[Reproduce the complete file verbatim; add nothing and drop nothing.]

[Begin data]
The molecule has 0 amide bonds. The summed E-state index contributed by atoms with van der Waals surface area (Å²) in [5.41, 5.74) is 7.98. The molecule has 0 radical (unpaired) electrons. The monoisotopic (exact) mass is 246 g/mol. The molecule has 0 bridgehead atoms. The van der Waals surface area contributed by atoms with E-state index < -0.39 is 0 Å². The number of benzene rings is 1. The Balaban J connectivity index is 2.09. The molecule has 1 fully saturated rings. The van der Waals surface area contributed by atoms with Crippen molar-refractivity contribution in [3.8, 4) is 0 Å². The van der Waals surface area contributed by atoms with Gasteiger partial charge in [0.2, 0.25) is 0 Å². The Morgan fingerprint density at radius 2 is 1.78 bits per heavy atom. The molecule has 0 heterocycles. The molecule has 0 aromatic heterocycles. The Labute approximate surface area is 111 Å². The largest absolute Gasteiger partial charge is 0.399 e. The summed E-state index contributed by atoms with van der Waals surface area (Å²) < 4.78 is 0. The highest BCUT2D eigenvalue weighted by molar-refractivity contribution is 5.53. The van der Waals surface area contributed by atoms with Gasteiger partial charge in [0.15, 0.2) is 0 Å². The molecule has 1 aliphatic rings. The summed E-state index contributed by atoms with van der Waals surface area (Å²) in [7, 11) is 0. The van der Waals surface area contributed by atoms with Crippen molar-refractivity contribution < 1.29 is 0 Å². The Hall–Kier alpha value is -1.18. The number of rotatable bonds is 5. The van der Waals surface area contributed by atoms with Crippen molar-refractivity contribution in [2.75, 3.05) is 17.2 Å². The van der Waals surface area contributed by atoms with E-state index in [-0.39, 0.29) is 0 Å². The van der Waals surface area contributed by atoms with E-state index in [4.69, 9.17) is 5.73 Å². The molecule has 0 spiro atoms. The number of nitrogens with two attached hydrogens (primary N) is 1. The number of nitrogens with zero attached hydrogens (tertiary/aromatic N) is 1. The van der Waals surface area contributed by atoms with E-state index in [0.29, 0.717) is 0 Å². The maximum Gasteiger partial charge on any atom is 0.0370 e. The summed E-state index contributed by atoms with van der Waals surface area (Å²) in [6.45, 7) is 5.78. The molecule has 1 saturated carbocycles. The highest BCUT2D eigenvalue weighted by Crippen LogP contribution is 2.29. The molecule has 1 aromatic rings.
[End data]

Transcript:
The molecule has 0 amide bonds. The summed E-state index contributed by atoms with van der Waals surface area (Å²) in [5.41, 5.74) is 7.98. The molecule has 0 radical (unpaired) electrons. The monoisotopic (exact) mass is 246 g/mol. The molecule has 0 bridgehead atoms. The van der Waals surface area contributed by atoms with E-state index < -0.39 is 0 Å². The number of benzene rings is 1. The Balaban J connectivity index is 2.09. The molecule has 1 fully saturated rings. The van der Waals surface area contributed by atoms with Crippen molar-refractivity contribution in [3.8, 4) is 0 Å². The van der Waals surface area contributed by atoms with Gasteiger partial charge in [0.2, 0.25) is 0 Å². The Morgan fingerprint density at radius 2 is 1.78 bits per heavy atom. The molecule has 0 heterocycles. The molecule has 0 aromatic heterocycles. The Labute approximate surface area is 111 Å². The largest absolute Gasteiger partial charge is 0.399 e. The summed E-state index contributed by atoms with van der Waals surface area (Å²) < 4.78 is 0. The highest BCUT2D eigenvalue weighted by molar-refractivity contribution is 5.53. The van der Waals surface area contributed by atoms with Gasteiger partial charge in [0.15, 0.2) is 0 Å². The molecule has 1 aliphatic rings. The summed E-state index contributed by atoms with van der Waals surface area (Å²) in [7, 11) is 0. The van der Waals surface area contributed by atoms with Crippen molar-refractivity contribution < 1.29 is 0 Å². The Hall–Kier alpha value is -1.18. The number of rotatable bonds is 5. The van der Waals surface area contributed by atoms with Crippen molar-refractivity contribution in [2.75, 3.05) is 17.2 Å². The van der Waals surface area contributed by atoms with E-state index in [-0.39, 0.29) is 0 Å². The van der Waals surface area contributed by atoms with E-state index in [4.69, 9.17) is 5.73 Å². The molecule has 0 spiro atoms. The number of nitrogens with two attached hydrogens (primary N) is 1. The number of nitrogens with zero attached hydrogens (tertiary/aromatic N) is 1. The van der Waals surface area contributed by atoms with E-state index in [0.29, 0.717) is 0 Å². The maximum Gasteiger partial charge on any atom is 0.0370 e. The summed E-state index contributed by atoms with van der Waals surface area (Å²) in [6.45, 7) is 5.78. The molecule has 1 saturated carbocycles. The highest BCUT2D eigenvalue weighted by Crippen LogP contribution is 2.29. The molecule has 1 aromatic rings.